Learn how Scylla leverages control theory to keep compactions under control. We’ll discuss the approach ScyllaDB prescribes for solving this problem.
This is the second post in a series of four about the different compaction strategies available in Scylla. In the previous post, we introduced the Size-Tiered compaction strategy (STCS) and discussed its most significant drawback – its disk-space waste, a.k.a. space amplification. In this post, we will look at Leveled Compaction Strategy (LCS), the first alternative compaction strategy designed to solve the space amplification problem of STCS, and show that it does solve that problem, but unfortunately introduces a new problem – write amplification. The next post in this series will introduce a new compaction strategy, Hybrid Compaction Strategy, which […]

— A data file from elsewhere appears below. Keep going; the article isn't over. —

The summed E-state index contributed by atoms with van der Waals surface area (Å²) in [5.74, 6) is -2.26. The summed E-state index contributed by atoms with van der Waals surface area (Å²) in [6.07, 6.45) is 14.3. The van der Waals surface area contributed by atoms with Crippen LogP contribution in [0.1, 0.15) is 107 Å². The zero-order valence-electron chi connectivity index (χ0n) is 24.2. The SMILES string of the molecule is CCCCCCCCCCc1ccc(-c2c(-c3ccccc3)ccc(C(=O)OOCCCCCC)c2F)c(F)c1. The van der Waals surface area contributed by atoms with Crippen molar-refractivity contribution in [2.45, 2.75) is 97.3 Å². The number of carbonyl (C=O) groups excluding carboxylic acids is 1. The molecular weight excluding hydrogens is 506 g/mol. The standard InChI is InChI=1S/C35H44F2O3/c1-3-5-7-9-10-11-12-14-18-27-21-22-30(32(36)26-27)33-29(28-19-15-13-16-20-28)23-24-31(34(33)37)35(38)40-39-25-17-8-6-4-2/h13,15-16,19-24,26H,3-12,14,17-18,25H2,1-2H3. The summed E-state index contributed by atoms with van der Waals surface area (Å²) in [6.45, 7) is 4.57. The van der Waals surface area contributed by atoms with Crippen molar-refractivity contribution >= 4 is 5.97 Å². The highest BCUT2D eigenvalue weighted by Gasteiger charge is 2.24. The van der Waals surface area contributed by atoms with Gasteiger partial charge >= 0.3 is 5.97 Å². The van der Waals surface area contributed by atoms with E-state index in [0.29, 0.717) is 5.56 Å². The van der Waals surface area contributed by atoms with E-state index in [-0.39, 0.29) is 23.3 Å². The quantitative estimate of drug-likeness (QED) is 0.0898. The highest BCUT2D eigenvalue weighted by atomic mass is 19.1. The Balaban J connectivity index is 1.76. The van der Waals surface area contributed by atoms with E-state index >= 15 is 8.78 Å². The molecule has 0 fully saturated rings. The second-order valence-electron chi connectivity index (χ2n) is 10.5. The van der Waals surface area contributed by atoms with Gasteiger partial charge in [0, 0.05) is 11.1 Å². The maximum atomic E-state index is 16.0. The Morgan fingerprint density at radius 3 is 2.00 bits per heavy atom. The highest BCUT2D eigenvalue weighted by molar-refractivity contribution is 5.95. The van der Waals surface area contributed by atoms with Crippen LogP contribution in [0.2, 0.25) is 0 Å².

This is the first post in a series of four about the different compaction strategies available in Scylla. The series will look at the good and the bad properties of each compaction strategy, and how to choose the best compaction strategy for your workload. This first post will focus on Scylla’s default compaction strategy, size-tiered compaction strategy.
Before organizations go into production with Scylla, they must ensure that they are getting the best possible performance so their applications and services will run optimally. One of the many ways to optimize your Scylla deployment is to choose the right compaction strategy. One of the more popular talks at Scylla Summit 2017 was on this subject. Based on that talk, I will explain what compaction is and then explore the different strategies available in Scylla.